New research has revealed psychogenic seizures which could be mistaken for epilepsy are linked to feelings of anxiety. The team of researchers devised a set of tests to determine whether there was a link between how people interpret and respond to anxiety, and incidences of psychogenic nonepileptic seizures (PNESs) – seizures that can be brought on by threatening situations, sensations, emotions, thoughts, or memories.
The scholars used a series of questionnaires and computer tests to determine if a patient regularly avoids situations which might bring on anxiety. The tests correctly predicted whether a patient had epilepsy or PNESs in 83% of study participants. Such seizures appear on the surface to be similar to epileptic fits, which are caused by abnormal brain activity.
Lead researcher Dr. Lian Dimaro completed the study as part of her doctorate in Clinical Psychology on the Trent Doctorate in Clinical Psychology program, which is jointly run by the University of Lincoln and University of Nottingham.
“PNES can be a very disabling condition, and it is important that we understand the triggers so that we provide the correct care and treatment,” said Dimaro, who is now a Clinical Psychologist based at Nottinghamshire Healthcare NHS Trust.
“This study was one of the first to bring modern psychological tools of investigation to this problem. The findings support the idea that increasing a person’s tolerance of unpleasant emotions and reducing avoidant behavior may help with treatment, suggesting that patients could benefit from a range of therapies including acceptance and commitment therapy to help reduce the frequency of seizures, although more research is needed in this area.”
Participants completed questionnaires to determine the level to which they suffered from anxiety, their awareness of their experiences, and if they would avoid situations which would make them feel anxious.
They then completed a computer task which required rapid responses to true or false statements. This test was designed to gather data on immediate, or implicit, beliefs about anxiety. Participants also answered questions about common physical complaints that may have no medical explanation, also called somatic symptoms. These can include things like gastrointestinal problems, tiredness and back pain.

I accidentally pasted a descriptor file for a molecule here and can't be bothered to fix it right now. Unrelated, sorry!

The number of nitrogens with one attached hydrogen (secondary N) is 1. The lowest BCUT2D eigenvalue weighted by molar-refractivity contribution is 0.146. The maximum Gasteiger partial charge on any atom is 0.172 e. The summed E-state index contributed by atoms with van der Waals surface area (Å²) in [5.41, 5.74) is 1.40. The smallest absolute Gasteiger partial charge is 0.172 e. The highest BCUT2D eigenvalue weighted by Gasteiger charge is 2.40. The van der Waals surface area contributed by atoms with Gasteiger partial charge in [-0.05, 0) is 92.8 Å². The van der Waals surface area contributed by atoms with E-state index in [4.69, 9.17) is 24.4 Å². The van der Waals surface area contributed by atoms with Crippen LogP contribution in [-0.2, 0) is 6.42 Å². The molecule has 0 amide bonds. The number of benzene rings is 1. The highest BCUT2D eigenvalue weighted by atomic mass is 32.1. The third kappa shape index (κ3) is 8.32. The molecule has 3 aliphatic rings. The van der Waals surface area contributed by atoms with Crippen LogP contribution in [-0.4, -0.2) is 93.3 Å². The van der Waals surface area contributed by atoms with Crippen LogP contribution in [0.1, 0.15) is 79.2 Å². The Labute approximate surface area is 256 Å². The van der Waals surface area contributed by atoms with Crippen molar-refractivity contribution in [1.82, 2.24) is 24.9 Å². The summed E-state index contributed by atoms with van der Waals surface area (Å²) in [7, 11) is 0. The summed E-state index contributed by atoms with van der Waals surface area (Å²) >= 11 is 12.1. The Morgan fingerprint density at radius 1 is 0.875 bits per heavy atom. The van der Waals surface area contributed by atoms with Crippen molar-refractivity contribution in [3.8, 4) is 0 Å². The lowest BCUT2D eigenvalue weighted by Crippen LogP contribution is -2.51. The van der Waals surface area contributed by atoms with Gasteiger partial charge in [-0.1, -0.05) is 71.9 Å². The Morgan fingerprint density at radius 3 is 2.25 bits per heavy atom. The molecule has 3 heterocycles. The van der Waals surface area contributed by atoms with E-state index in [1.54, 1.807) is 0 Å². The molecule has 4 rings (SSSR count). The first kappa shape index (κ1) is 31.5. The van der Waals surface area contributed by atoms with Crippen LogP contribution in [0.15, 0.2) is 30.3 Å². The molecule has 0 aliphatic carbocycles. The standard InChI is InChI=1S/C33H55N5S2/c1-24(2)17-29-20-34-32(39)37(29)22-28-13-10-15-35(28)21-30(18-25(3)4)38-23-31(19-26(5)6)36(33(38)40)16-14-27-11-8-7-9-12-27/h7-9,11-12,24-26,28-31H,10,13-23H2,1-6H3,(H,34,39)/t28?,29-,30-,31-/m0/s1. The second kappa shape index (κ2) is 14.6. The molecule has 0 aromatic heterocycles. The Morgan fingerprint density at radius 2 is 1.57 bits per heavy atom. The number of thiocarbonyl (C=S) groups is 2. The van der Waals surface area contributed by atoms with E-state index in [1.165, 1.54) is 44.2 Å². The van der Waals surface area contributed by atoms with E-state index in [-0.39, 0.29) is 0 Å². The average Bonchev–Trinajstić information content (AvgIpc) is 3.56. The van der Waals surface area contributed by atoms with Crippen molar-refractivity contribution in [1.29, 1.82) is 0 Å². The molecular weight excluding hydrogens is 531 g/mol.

The results showed that those with PNES reported significantly more somatic symptoms than others in the study, as well as avoidance of situations which might make them anxious. The group with PNES also scored significantly higher on a measure of how aware they were of their anxiety compared with the control group.
The test subjects comprised of 30 adults with PNES, 25 with epilepsy, and a further 31 adults with no reported history of seizures who served as a nonclinical control group.
The results suggest that including tests to determine levels of anxiety and avoidance behaviour may enable health professionals to make earlier diagnosis, and develop more effective intervention plans.
Dr David Dawson, Research Clinical Psychologist from the University of Lincoln, said: “Epileptic seizures are caused by abnormal electrical activity in the brain, while most PNESs are thought to be a consequence of complex psychological processes that manifest in physical attacks.
“It is believed that people suffering with PNES may have difficulty actively engaging with anxiety – a coping style known as experiential avoidance. We wanted to examine whether it was possible to make a clear link between seizure frequency and how people experience and manage anxiety. Our study is another step in understanding PNES, which could ultimately lead to better treatment and therefore patient outcomes in the future.”
Citation: Anxiety and avoidance in psychogenic nonepileptic seizures: The role of implicit and explicit anxiety. Lian V. Dimaro, David L. Dawson, Nicole A. Roberts, Ian Brown, Nima G.Moghaddam, Markus Reuber. DOI: 10.1016/j.yebeh.2014.02.016
- PHYSICAL SCIENCES
- EARTH SCIENCES
- LIFE SCIENCES
- SOCIAL SCIENCES
Subscribe to the newsletter
Stay in touch with the scientific world!
Know Science And Want To Write?
- Part I: Bee Deaths Mystery Solved? Neonicotinoids (Neonics) May Actually Help Bee Health
- Microwave Electron Guns: A Field-Emission Plug-And-Play Solution
- Ancient Buried Canyon In South Tibet Rules Out Tectonic Aneurysm
- Interstellar Is A Dangerous Fantasy Of US Colonialism
- In A Snowstorm, Do You Want Salt Or Vegetable Juice On Your Road?
- Extraordinary Claims: Review My Paper For $10
- The BPA Paradox – Too Many Studies?
- "Way to miss the point of the article, genius. Let me guess, you call yourself a nice guy?..."
- "Seriously? You reveal the final scene of a movie and yet do not provide a spoiler alert in advance..."
- "Well, that is not a great example. If you prefer basketball, you don't watch the NBA at all. ..."
- "Men are better athletes than women. If someone had a choice between watching the NBA and the WNBA..."
- "Why did you find it interesting? It's a rather bland political statement by someone not even in..."
- Only half of patients take their medications as prescribed
- Rare new species of plant: Stachys caroliniana
- Research shows anti-HIV medicines can cause damage to fetal hearts
- Self-regulation intervention boosts school readiness of at-risk children, study shows
- New terahertz device could strengthen security